such bases, imposing as they are, generally exist only in the
Still, for a period the Pentagon practiced
something closer to truth in advertising. They called their big
bases "enduring bases," a label that reeked of permanence.
(Later, these were far less romantically relabeled "contingency
One mystery of this war--given an Administration
so weighted toward military solutions to global problems; given
the heft of the bases themselves; given the mothballing of our
Saudi bases, for which these were clearly long-term substitutes;
given the focus of the neocons and other top officials on controlling
what they called "the arc of instability" (basically,
the energy heartlands of the planet) at whose epicenter was Iraq;
and given that Pentagon pre-war planning for "enduring camps"
was, briefly, a front-page story in a major newspaper--is that
reporting on the subject has been next to nonexistent. While much
space has been devoted to the Administration's lack of postwar
planning, next to none has been devoted to what planning did take
A little history may be in order here:
Soon after Baghdad fell, Thom Shanker and Eric Schmitt reported
on the front page of the New York Times that the Pentagon was
planning to "maintain" four bases in Iraq for the long
haul, though "there will probably never be an announcement
of permanent stationing of troops." Rather than "permanent
bases," the military preferred to speak coyly of "permanent
access" to Iraq. The bases, however, fit snugly with other
Pentagon plans. For instance, Saddam's 400,000-man military was
to be replaced by a 40,000-man one without significant armor or
an air force. (In an otherwise heavily armed region, this insured
that any Iraqi government would be reliant on our military for
years to come.)
At a press conference a few days later,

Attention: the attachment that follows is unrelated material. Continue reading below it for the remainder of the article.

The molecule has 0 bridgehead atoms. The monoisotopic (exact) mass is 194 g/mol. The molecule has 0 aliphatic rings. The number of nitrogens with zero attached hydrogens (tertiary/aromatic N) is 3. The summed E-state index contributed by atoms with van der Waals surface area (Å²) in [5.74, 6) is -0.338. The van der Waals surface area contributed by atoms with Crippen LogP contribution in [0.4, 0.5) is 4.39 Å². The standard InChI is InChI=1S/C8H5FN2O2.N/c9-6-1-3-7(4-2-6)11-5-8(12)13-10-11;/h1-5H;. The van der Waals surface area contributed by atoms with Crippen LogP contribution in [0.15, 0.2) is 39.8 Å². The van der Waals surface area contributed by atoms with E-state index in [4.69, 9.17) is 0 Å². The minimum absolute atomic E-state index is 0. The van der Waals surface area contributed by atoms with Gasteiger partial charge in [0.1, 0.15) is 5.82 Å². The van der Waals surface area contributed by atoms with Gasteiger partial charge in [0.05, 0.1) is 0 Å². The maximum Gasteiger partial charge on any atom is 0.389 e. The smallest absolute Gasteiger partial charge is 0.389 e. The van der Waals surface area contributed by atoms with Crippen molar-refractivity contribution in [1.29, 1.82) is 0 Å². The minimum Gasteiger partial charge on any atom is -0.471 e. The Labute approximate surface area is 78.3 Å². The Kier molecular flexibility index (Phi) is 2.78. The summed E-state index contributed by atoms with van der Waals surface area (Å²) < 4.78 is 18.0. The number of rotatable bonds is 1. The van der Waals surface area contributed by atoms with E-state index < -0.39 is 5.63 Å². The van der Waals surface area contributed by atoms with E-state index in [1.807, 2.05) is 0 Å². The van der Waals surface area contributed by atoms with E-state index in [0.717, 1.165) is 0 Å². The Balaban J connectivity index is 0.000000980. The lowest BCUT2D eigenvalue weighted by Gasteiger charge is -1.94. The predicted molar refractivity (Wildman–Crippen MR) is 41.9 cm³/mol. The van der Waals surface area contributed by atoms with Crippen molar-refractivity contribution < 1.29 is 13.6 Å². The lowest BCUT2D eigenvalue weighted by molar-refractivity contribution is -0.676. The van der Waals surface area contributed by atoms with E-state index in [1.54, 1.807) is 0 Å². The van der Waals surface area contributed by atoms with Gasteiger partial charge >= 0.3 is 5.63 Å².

Donald Rumsfeld insisted that the United States was unlikely to
seek any permanent or "long-term" bases in Iraq--and
the Times piece was consigned to the memory hole. While scads
of bases were being built--including four huge ones whose placement
correlated fairly strikingly with those mentioned in the Times
article--reports about US bases in Iraq, or any Pentagon planning
in relation to them, largely disappeared.
In May 2005 Bradley Graham of the Washington
Post finally reported that we had 106 bases, ranging from micro
to mega, in Iraq. Most of these were to be ceded to the Iraqi
military, leaving the United States with, Graham reported, just
the number of bases--four--that the Times had first mentioned
more than two years earlier, including the bases Ricks and Poole
visited. This reduction was presented not as a fulfillment of
original Pentagon thinking but as a withdrawal plan.
The future of a fifth base--the enormous
Camp Victory at Baghdad International Airport--remains, as far
as we know, unresolved; but at least one more super-base is being
built. The Administration is sinking at least $592 million into
a new US Embassy to rise in Baghdad's Green Zone on land reportedly
two-thirds the size of the National Mall. A high-tech complex
with "15 ft blast walls and ground-to-air missiles"
for protection, it will, according to Chris Hughes of the British
Daily Mirror, include as many as "300 houses for consular
and military officials" and a "large-scale barracks"
for marines. According to David Phinney of CorpWatch.org, the
complex's "water, electricity and sewage treatment plants
will all be independent from Baghdad's city utilities." It's
billed as "more secure than the Pentagon" (not, perhaps,
the most reassuring tag line in the post-9/11 world). If not quite
a city-state, it will resemble an embassy-state.
As Middle East expert Juan Cole has pointed
out at his Informed Comment blog, the Pentagon can plan for "endurance"
in Iraq forever and a day. Nothing, however, makes such bases
more "permanent" than their Vietnam-era predecessors
at places like Danang and Cam Ranh Bay, if the Shiites, like the
Sunnis, decide they want us gone.
To this day, those Little Americas remain
at the secret heart of "reconstruction" policy in Iraq.
As long as KBR keeps building them, there can be no genuine withdrawal.
Despite recent press visits, our super-bases remain swathed in
policy silence. The Bush Administration does not discuss them
(other than to deny their permanence). No plans for them are debated
in Congress. The opposition Democrats generally ignore them.
It may be hard to do, given the skimpy
coverage, but keep your eyes directed at those super-bases. Until
the Administration blinks with regard to them, there will be no
withdrawal from Iraq.